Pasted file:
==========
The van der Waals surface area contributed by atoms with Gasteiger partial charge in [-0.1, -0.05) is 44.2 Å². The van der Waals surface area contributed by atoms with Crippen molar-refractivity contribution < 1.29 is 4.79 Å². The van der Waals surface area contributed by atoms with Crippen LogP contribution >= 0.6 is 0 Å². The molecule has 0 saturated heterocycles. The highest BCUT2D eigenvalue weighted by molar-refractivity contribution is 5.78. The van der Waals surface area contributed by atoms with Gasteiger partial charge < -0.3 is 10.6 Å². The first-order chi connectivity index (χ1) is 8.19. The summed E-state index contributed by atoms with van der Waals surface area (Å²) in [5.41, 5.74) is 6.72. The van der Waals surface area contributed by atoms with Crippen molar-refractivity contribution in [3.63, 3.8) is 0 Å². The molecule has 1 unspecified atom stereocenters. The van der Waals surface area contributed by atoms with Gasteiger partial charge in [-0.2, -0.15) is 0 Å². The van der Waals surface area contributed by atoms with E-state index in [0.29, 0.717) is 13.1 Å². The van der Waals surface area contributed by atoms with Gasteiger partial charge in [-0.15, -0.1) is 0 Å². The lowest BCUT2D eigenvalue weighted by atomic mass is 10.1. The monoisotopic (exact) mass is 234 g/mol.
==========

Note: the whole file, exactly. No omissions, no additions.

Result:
The van der Waals surface area contributed by atoms with Gasteiger partial charge in [-0.1, -0.05) is 44.2 Å². The van der Waals surface area contributed by atoms with Crippen molar-refractivity contribution < 1.29 is 4.79 Å². The van der Waals surface area contributed by atoms with Crippen LogP contribution >= 0.6 is 0 Å². The molecule has 0 saturated heterocycles. The highest BCUT2D eigenvalue weighted by molar-refractivity contribution is 5.78. The van der Waals surface area contributed by atoms with Gasteiger partial charge < -0.3 is 10.6 Å². The first-order chi connectivity index (χ1) is 8.19. The summed E-state index contributed by atoms with van der Waals surface area (Å²) in [5.41, 5.74) is 6.72. The van der Waals surface area contributed by atoms with Crippen molar-refractivity contribution in [3.63, 3.8) is 0 Å². The molecule has 1 unspecified atom stereocenters. The van der Waals surface area contributed by atoms with Gasteiger partial charge in [-0.2, -0.15) is 0 Å². The van der Waals surface area contributed by atoms with E-state index in [0.29, 0.717) is 13.1 Å². The van der Waals surface area contributed by atoms with Gasteiger partial charge in [-0.15, -0.1) is 0 Å². The lowest BCUT2D eigenvalue weighted by atomic mass is 10.1. The monoisotopic (exact) mass is 234 g/mol.